NF-kappa B RelA-deficient lymphocytes: normal development of T cells and B cells, impaired production of IgA and IgG1 and reduced proliferative responses.

Doi TS, Takahashi T, Taguchi O, Azuma T, Obata Y - J. Exp. Med. (1997)

Liver degeneration and the absence of relA transcripts and  RelA protein in relA−/− embryos. (A) Histological features of livers of  ED14.5 relA+/+ and relA−/− embryos. In the liver of a relA+/+ embryo, hepatocytes with large cell size and light nuclear staining are mixed  with the hematopoietic cells with dark nuclear staining. In the liver of  relA−/− embryos, hepatocytes are disintegrated, while the hematopoietic cells are apparently normal. Magnification is 240-fold. (B) RNA blot  analysis of ED13.5 relA+/+, +/−, and −/− embryos. 10 μg of total  RNA were loaded per lane and analyzed with the relA, c-rel, relB, and p50  cDNA probes. relA transcripts were present in the relA+/+ and +/−  embryos, but not in the relA−/− embryos. The relA+/+, +/− and −/−  embryos expressed similar amounts of c-rel and p50 transcripts. No relB  transcripts were detected in ED13.5 embryos (data not shown). (C) RelA  protein in ED13.5 relA+/+ and relA−/− embryos. With rabbit antiRelA antibody and the ABC method, RelA protein is ubiquitously detected in the relA+/+ embryo, but is completely absent in the relA−/−  embryo. Magnification is eightfold.
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Figure 2: Liver degeneration and the absence of relA transcripts and RelA protein in relA−/− embryos. (A) Histological features of livers of ED14.5 relA+/+ and relA−/− embryos. In the liver of a relA+/+ embryo, hepatocytes with large cell size and light nuclear staining are mixed with the hematopoietic cells with dark nuclear staining. In the liver of relA−/− embryos, hepatocytes are disintegrated, while the hematopoietic cells are apparently normal. Magnification is 240-fold. (B) RNA blot analysis of ED13.5 relA+/+, +/−, and −/− embryos. 10 μg of total RNA were loaded per lane and analyzed with the relA, c-rel, relB, and p50 cDNA probes. relA transcripts were present in the relA+/+ and +/− embryos, but not in the relA−/− embryos. The relA+/+, +/− and −/− embryos expressed similar amounts of c-rel and p50 transcripts. No relB transcripts were detected in ED13.5 embryos (data not shown). (C) RelA protein in ED13.5 relA+/+ and relA−/− embryos. With rabbit antiRelA antibody and the ABC method, RelA protein is ubiquitously detected in the relA+/+ embryo, but is completely absent in the relA−/− embryo. Magnification is eightfold.
Mentions: Mice heterozygous for a disrupted relA were normal and fertile, but no homozygous relA-deficient mice were born from heterozygote mating. Sequential DNA blot analysis and histological examination of embryos from timed matings of heterozygous mice were conducted. Until embryonic day (ED) 13.5, all embryos were apparently normal and homozygous mutants (−/−) were present in an expected ratio. On ED14.5, the relA−/− embryos were still present but some showed signs of abnormalities in their liver (Fig. 2 A). On ED15.5, a portion of the embryos became necrotic and were typed homozygous mutant (−/−), while normal embryos were all wild type (+/+) or heterozygous (+/−). RNA blot analysis of relA+/+ embryos from ED8.5 until birth as well as CCE ES cells showed the presence of relA transcripts, while no relA transcripts could be detected in relA−/− embryos at any stage (Fig. 2 B). Positive immunostaining with anti-RelA antibody correlated with the presence of RNA transcripts, showing that RelA proteins were present in almost all tissues of ED13.5 relA+/+ embryos, while no staining of relA−/− embryos (Fig. 2 C). Although a different vector construct was used in our study, the generated RelA-deficient mice showed the same phenotype as those of Beg et al. (11), indicating that RelA is essential for embryonic development of the mouse. In contrast to RelA-deficient mice, mice lacking other NF-κB proteins are known to develop normally at least until birth (12–14). The difference may simply reflect the fact that RelA is expressed ubiquitously from an early stage of development while the others are expressed in restricted tissues from a much later stage (34, 35). Identification of RelA responsive genes in developing embryos, especially in the liver, should open new avenues for elucidation of the function of NF-κB in embryonic development.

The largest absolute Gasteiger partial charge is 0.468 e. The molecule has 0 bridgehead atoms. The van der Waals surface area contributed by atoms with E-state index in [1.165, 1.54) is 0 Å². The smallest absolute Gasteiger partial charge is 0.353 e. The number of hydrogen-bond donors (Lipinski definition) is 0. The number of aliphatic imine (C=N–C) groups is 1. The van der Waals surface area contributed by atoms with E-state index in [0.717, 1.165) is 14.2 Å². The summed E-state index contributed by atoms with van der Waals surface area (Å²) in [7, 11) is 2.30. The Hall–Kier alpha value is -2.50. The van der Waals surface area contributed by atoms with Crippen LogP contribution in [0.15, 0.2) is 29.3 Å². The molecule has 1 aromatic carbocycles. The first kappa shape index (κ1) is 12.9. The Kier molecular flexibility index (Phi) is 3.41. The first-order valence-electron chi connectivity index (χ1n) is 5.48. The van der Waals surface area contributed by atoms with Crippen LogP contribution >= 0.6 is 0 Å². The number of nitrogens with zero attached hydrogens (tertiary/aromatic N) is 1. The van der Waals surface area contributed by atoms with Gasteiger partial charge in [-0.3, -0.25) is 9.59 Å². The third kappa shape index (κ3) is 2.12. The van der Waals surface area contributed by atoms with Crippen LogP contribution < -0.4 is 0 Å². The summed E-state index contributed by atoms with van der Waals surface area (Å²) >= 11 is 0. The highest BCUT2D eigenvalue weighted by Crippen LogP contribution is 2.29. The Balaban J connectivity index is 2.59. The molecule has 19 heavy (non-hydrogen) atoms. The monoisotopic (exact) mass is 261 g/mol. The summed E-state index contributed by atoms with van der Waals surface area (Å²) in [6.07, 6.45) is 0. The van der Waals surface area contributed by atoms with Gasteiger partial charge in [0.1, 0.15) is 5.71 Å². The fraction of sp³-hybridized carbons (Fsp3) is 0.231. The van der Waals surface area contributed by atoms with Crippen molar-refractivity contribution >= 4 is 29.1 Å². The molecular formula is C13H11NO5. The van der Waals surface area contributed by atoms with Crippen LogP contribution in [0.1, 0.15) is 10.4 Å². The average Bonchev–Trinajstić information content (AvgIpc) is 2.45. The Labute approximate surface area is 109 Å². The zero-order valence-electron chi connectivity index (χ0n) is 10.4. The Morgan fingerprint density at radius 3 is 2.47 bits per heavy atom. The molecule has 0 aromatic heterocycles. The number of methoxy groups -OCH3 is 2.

Bottom Line: However, the secretion of IgG1 and IgA was reduced in RelA-deficient B cells.Furthermore, both T and B cells lacking RelA showed marked reduction in proliferative responses to stimulation with Con A, anti-CD3, anti-CD3 + anti-CD28, LPS, anti-IgM, and PMA + calcium ionophore.The results indicate that RelA plays a critical role in production of specific Ig isotypes and also in signal transduction pathways for lymphocyte proliferation.

View Article: PubMed Central - PubMed

Affiliation: Laboratory of Immunology, Aichi Cancer Center Research Institute, Nagoya, Japan.

ABSTRACT
To investigate the function of NF-kappa B RelA (p65), we generated mice deficient in this NF-kappa B family member by homologous recombination. Mice lacking RelA showed liver degeneration and died around embryonic day 14.5. To elucidate the role of RelA in lymphocyte development and function, we transplanted fetal liver cells of 13.5-day embryos from heterozygote matings into irradiated SCID mice. Within 4 weeks, both T and B cells had developed in the SCID mice receiving relA-/- fetal liver transplants, similar to the relA+/+ and +/- cases. T cells were found to mature to Thy-1+/TCR alpha beta +/CD3+/CD4+ or CD8+, while B cells had the ability to differentiate to IgM+/B220+ and to secrete immunoglobulins. However, the secretion of IgG1 and IgA was reduced in RelA-deficient B cells. Furthermore, both T and B cells lacking RelA showed marked reduction in proliferative responses to stimulation with Con A, anti-CD3, anti-CD3 + anti-CD28, LPS, anti-IgM, and PMA + calcium ionophore. The results indicate that RelA plays a critical role in production of specific Ig isotypes and also in signal transduction pathways for lymphocyte proliferation.

Show MeSH
Related in: MedlinePlus